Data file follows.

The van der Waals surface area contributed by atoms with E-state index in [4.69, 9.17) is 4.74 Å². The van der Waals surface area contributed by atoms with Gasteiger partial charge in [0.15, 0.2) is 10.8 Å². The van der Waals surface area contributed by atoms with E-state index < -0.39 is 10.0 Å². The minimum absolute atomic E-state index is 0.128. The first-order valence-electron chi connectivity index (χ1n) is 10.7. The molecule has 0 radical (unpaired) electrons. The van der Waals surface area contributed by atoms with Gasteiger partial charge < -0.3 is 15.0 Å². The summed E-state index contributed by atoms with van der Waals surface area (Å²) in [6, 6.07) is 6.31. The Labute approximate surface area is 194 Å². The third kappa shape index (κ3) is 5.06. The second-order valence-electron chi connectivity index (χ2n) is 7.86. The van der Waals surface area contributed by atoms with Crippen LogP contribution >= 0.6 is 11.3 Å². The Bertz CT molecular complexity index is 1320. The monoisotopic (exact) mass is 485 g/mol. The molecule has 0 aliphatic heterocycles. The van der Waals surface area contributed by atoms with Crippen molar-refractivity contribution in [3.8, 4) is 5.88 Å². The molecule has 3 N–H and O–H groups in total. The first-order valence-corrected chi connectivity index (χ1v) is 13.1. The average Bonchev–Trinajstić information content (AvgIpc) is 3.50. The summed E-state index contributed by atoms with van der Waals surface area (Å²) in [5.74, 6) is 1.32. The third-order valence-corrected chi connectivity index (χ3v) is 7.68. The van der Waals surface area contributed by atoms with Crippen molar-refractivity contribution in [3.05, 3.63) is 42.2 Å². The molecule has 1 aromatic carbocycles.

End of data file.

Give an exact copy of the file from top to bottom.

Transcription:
The van der Waals surface area contributed by atoms with E-state index in [4.69, 9.17) is 4.74 Å². The van der Waals surface area contributed by atoms with Gasteiger partial charge in [0.15, 0.2) is 10.8 Å². The van der Waals surface area contributed by atoms with E-state index < -0.39 is 10.0 Å². The minimum absolute atomic E-state index is 0.128. The first-order valence-electron chi connectivity index (χ1n) is 10.7. The molecule has 0 radical (unpaired) electrons. The van der Waals surface area contributed by atoms with Gasteiger partial charge < -0.3 is 15.0 Å². The summed E-state index contributed by atoms with van der Waals surface area (Å²) in [6, 6.07) is 6.31. The Labute approximate surface area is 194 Å². The third kappa shape index (κ3) is 5.06. The second-order valence-electron chi connectivity index (χ2n) is 7.86. The van der Waals surface area contributed by atoms with Crippen LogP contribution >= 0.6 is 11.3 Å². The Bertz CT molecular complexity index is 1320. The monoisotopic (exact) mass is 485 g/mol. The molecule has 0 aliphatic heterocycles. The van der Waals surface area contributed by atoms with Crippen molar-refractivity contribution in [3.8, 4) is 5.88 Å². The molecule has 3 N–H and O–H groups in total. The first-order valence-corrected chi connectivity index (χ1v) is 13.1. The average Bonchev–Trinajstić information content (AvgIpc) is 3.50. The summed E-state index contributed by atoms with van der Waals surface area (Å²) in [5.74, 6) is 1.32. The third-order valence-corrected chi connectivity index (χ3v) is 7.68. The van der Waals surface area contributed by atoms with Crippen molar-refractivity contribution in [3.05, 3.63) is 42.2 Å². The molecule has 1 aromatic carbocycles.